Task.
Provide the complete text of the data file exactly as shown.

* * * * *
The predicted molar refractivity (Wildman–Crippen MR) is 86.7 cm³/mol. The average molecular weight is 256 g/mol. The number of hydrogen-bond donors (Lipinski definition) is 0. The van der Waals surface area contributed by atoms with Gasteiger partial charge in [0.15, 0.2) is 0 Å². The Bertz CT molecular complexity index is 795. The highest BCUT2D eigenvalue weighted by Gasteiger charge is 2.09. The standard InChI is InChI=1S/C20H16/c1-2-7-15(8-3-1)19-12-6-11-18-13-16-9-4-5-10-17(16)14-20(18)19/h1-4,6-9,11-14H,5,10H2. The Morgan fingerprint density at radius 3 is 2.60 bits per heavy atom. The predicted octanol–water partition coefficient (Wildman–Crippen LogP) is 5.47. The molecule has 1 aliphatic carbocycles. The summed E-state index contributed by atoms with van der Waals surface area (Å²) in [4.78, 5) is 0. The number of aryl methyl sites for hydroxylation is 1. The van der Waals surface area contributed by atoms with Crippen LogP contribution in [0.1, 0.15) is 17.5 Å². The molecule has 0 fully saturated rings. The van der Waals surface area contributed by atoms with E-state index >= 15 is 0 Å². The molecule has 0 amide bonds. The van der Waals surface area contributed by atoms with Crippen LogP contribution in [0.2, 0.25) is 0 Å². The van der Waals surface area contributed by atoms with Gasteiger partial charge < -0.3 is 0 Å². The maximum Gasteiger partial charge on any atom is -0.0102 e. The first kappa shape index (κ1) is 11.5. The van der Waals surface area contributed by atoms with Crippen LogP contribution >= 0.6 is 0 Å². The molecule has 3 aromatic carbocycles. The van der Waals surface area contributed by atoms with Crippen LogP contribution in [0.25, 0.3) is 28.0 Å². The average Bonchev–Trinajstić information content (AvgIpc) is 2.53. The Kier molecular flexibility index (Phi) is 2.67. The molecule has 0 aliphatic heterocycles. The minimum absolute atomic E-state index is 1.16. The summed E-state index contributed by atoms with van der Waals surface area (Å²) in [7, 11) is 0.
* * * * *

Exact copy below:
The predicted molar refractivity (Wildman–Crippen MR) is 86.7 cm³/mol. The average molecular weight is 256 g/mol. The number of hydrogen-bond donors (Lipinski definition) is 0. The van der Waals surface area contributed by atoms with Gasteiger partial charge in [0.15, 0.2) is 0 Å². The Bertz CT molecular complexity index is 795. The highest BCUT2D eigenvalue weighted by Gasteiger charge is 2.09. The standard InChI is InChI=1S/C20H16/c1-2-7-15(8-3-1)19-12-6-11-18-13-16-9-4-5-10-17(16)14-20(18)19/h1-4,6-9,11-14H,5,10H2. The Morgan fingerprint density at radius 3 is 2.60 bits per heavy atom. The predicted octanol–water partition coefficient (Wildman–Crippen LogP) is 5.47. The molecule has 1 aliphatic carbocycles. The summed E-state index contributed by atoms with van der Waals surface area (Å²) in [4.78, 5) is 0. The number of aryl methyl sites for hydroxylation is 1. The van der Waals surface area contributed by atoms with Crippen LogP contribution in [0.1, 0.15) is 17.5 Å². The molecule has 0 fully saturated rings. The van der Waals surface area contributed by atoms with E-state index >= 15 is 0 Å². The molecule has 0 amide bonds. The van der Waals surface area contributed by atoms with Crippen LogP contribution in [0.2, 0.25) is 0 Å². The van der Waals surface area contributed by atoms with Gasteiger partial charge < -0.3 is 0 Å². The maximum Gasteiger partial charge on any atom is -0.0102 e. The first kappa shape index (κ1) is 11.5. The van der Waals surface area contributed by atoms with Crippen LogP contribution >= 0.6 is 0 Å². The molecule has 3 aromatic carbocycles. The van der Waals surface area contributed by atoms with Crippen LogP contribution in [0.25, 0.3) is 28.0 Å². The average Bonchev–Trinajstić information content (AvgIpc) is 2.53. The Kier molecular flexibility index (Phi) is 2.67. The molecule has 0 aliphatic heterocycles. The minimum absolute atomic E-state index is 1.16. The summed E-state index contributed by atoms with van der Waals surface area (Å²) in [7, 11) is 0.